One of the powerful aspects of theories of memetics is that they look to understand the process of societal evolution – applying across all aspects of human activity.
Memes are stories, songs, habits, skills, inventions and ways of doing things that we copy from person to person by imitation. Human nature can be explained by evolutionary theory, but only when we consider evolving memes as well as genes.
Susan Blackmore / Scientific American, Vol 283 No 4, October 2000
How else do we explain the personal computer? It’s an aggregation of all of the technologies that survive in the current cultural artifact – the technological genetics of the machine – that replicate within human cultural economies.
The dead ends of techno-evolution are myriad – SCSI interfaces, CRT Monitors and Syquest drives. Film cameras.
We allow specific technologies to continue within larger parts of the cultural matrix, because they survive in the evolutionary marketplace of ideas, fashions, beliefs and practical techniques.
This approach is quite distinct from the teleological narratives that valorize innovation and more pertinently disruption as something more than acute upswings in the aggregation of memetic success.
Facebook [originally a only digital yearbook application for college students] – made countless clever segues into its present form, yet a good friend once remarked to me “I don’t really get it – it’s just group email with pictures”.
Yet clearly more than the sum of its evolving parts.
Our cultural commodities emerge through assimilation and incremental change – each iteration a suite of characteristics that compete individually to survive another generation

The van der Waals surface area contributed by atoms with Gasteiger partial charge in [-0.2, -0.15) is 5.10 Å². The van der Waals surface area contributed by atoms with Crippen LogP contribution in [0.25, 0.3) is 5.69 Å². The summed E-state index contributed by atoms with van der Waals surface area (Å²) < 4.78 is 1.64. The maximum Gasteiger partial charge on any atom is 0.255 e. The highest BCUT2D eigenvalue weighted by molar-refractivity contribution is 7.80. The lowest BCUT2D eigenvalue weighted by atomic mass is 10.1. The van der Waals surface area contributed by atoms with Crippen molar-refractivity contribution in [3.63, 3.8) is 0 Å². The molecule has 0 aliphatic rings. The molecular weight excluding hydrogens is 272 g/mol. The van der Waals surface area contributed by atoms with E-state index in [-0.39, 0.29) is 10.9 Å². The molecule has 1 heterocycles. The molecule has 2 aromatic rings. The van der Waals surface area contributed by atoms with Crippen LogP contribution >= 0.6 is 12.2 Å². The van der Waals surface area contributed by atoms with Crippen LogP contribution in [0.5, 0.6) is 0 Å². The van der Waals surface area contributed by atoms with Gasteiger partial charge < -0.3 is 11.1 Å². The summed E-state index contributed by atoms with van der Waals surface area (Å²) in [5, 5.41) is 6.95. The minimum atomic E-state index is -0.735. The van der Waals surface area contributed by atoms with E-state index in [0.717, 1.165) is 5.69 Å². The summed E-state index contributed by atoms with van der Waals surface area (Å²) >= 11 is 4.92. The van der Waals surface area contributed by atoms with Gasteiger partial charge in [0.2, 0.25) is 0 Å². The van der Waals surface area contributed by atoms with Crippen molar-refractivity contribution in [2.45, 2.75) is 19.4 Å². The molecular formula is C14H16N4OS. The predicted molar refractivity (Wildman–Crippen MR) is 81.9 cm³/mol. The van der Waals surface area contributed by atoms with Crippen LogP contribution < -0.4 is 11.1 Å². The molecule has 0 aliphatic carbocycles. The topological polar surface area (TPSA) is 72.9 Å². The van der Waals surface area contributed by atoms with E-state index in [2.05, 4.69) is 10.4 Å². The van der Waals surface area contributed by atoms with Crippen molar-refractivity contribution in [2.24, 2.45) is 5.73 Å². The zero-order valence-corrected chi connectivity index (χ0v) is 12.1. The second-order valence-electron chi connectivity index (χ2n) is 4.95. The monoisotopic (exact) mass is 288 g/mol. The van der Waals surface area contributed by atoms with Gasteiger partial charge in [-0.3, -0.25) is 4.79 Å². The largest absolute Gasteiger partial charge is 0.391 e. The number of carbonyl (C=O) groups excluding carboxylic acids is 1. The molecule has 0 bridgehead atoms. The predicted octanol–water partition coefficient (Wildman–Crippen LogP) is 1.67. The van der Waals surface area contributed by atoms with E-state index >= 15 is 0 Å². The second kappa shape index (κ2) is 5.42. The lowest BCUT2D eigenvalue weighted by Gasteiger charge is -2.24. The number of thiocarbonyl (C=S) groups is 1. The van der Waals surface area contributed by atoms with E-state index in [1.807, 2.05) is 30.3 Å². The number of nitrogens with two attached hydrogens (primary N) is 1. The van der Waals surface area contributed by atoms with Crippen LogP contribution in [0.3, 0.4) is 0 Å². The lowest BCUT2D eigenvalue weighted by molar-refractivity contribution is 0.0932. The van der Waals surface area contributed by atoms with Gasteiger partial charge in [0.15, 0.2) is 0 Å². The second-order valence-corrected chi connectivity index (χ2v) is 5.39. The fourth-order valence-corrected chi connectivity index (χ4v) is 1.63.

In this sense, Facebook’s “evolution” is less disruptive and more a like decade of considered and highly participatory trial and error.
The CD Discman and the portable MiniDisc have much of the same techno-memetic raw material – optical disc and the personal electronics / audio player being common . While they are now culturally extinct, [though you can still be a Discman if you are determined] the personal / portable audio meme is alive and well – jumping from iPod to cellphone in in the polyvorous realm of digital technology.
Network technologies have not slowed this change – from a cultural point of view they hyper-inflate the memetic process, from this week’s Ice Bucket Challenge to the domestic animal imagery that is too cute not to pass around.
Hosting culture is our nature [how else can it replicate?].
In motion design, the infographic is a cultural artifact that is understood by the participant community as worthy – because it informs. It’s more than pretty pictures.
Most of these works are, on close examination, a pamphleteer‘s speech. With beautifully orchestrated moving images as accompaniment.
The graphic content of these works at best contextualises the spoken word. Too often, however, the pictures simply spell out the spoken word from the voiceover. They re-iterate exactly what is being said – a form of visual redundancy that clearly is efficient to create – if not particularly well considered.
As a genre, that lives almost exclusively in virtual space, they demonstrate a considerable capacity for memetic transfer of visual motifs:
The Waiting for Superman infographic was very well received when it came out – and quickly passed around the usual communities of interest.
In short order, this piece – Oil’d came out:
And it is hard not to see the similarities.
The incessant rotating starburst motif – which provides a consistent device of transformation in the first piece, appears as a less clearly motivated visual meme in the second.
Likewise – the use of multiples contained in the outline of the United States to indicate sweeping statistical quanta [housing / car journeys]
..and the use of diagonal lines to “infill” transitions or as a repeated visual motif to break the look of solid areas of color on screen.
While the aspirational urge to inform in these slickly animated pieces is apparent, I am always struck by the pop value of the visuals.
As design solutions they subsume the urgency of their message in their visual slickness. Their calls to action ….See a film! / carry a Thermos of coffee! – ride a bike! … are anticlimactic after the gravitas of the narration.
I can’t but help to feel that drive for creation is not so much determined activism, as the pleasure of the text.
And yes. Pop will eat itself.